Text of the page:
Violent protests continue in Senegal after opposition politician rape charge
At least eight killed and hundreds injured in country’s worst protests in decades
Supporters of opposition candidate Ousmane Sonko call for his release in Dakar on Tuesday. Photograph: John Wessels/AFP
At least eight people have died, hundreds been injured, and about 100 arrested as protests continue in Senegal, following a rape charge against the country’s opposition leader.
The protests are the worst the West African country of about 16 million has seen in decades, and are expected to continue through Wednesday.
Ousmane Sonko, who was arrested last week, says the accusations against him are politically motivated. He accuses President Macky Sall of attempting to discredit him ahead of the 2024 elections. “We don’t want to take responsibility for undermining our democracy,” he tweeted on Monday, clarifying he wasn’t calling for Mr Sall to be ousted. “But let’s be clear, the revolution is on the march toward 2024.”
The 46-year-old former tax inspector also said he is “plunged in thoughts and sadness” because of the people who died protesting.
“We mourn these losses and pray for the rest of their souls,” he tweeted. “After the deaths, my thoughts also go to the injured, some of them very seriously.”
Human rights organisation Amnesty International said some of the deaths had been caused by the use of excessive force and firearms by security forces.
“We reiterate our call on the authorities to launch impartial investigations into the circumstances of these deaths, and we urge them to ensure people can safely exercise their right to peaceful assembly, as protected under the country’s constitution and international law,” said Samira Daoud, Amnesty’s West Africa director, in a statement.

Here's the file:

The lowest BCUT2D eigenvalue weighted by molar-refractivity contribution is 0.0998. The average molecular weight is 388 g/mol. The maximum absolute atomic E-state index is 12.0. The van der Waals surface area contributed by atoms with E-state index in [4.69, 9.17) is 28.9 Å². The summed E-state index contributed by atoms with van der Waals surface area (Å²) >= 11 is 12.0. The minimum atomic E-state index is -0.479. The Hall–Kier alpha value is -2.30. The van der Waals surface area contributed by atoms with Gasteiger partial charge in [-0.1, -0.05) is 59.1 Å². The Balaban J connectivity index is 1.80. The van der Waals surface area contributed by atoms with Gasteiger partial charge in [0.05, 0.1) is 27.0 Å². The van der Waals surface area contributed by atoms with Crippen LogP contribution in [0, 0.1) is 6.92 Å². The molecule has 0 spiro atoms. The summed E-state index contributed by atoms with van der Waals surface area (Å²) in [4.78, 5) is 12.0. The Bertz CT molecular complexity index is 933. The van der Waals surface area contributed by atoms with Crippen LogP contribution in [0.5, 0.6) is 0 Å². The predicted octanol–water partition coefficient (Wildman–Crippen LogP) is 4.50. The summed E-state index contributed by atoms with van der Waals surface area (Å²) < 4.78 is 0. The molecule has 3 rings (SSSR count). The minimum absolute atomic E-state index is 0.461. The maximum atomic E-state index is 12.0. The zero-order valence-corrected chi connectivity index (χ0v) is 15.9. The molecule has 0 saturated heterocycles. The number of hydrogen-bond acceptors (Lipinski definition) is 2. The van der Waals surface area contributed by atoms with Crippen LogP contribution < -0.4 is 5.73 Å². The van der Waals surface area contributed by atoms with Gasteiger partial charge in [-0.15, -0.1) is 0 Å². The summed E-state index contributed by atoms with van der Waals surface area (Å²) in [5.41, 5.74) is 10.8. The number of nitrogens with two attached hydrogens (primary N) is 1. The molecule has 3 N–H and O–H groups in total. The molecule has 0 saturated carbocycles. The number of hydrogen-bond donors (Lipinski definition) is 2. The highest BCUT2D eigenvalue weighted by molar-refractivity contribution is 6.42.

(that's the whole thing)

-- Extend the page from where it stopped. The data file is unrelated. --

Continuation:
“The use of force by security forces must be exercised with restraint, only when necessary and in a proportional manner. Firearms must only be used as a last resort when strictly necessary to protect against the imminent threat of death or serious injury. Members of the security forces who use excessive force or unlawful lethal force must be prosecuted according to law,” she added.
On Tuesday, Mr Sall called for calm, accusing the protesters of rioting. “In the face of such incredible violence, where children and women were put, in an organised manner, on the front line in the scenes of breakage, our defence and security forces demonstrated professionalism and restraint,” said the president. “Otherwise, the toll would have been heavier.”
The 59-year-old has been in power since 2012, and critics are worried he will attempt to change the constitution to allow himself to run for a third term.
Mr Sonko’s accuser is a masseuse who told police the politician was a client who forced himself on her. Her identity has since been shared across social media, resulting in death threats, according to her lawyer.
Last year, following a women-led campaign, the sentence for convicted rapists in Senegal was increased from a maximum of 10 years to a minimum of 10 years.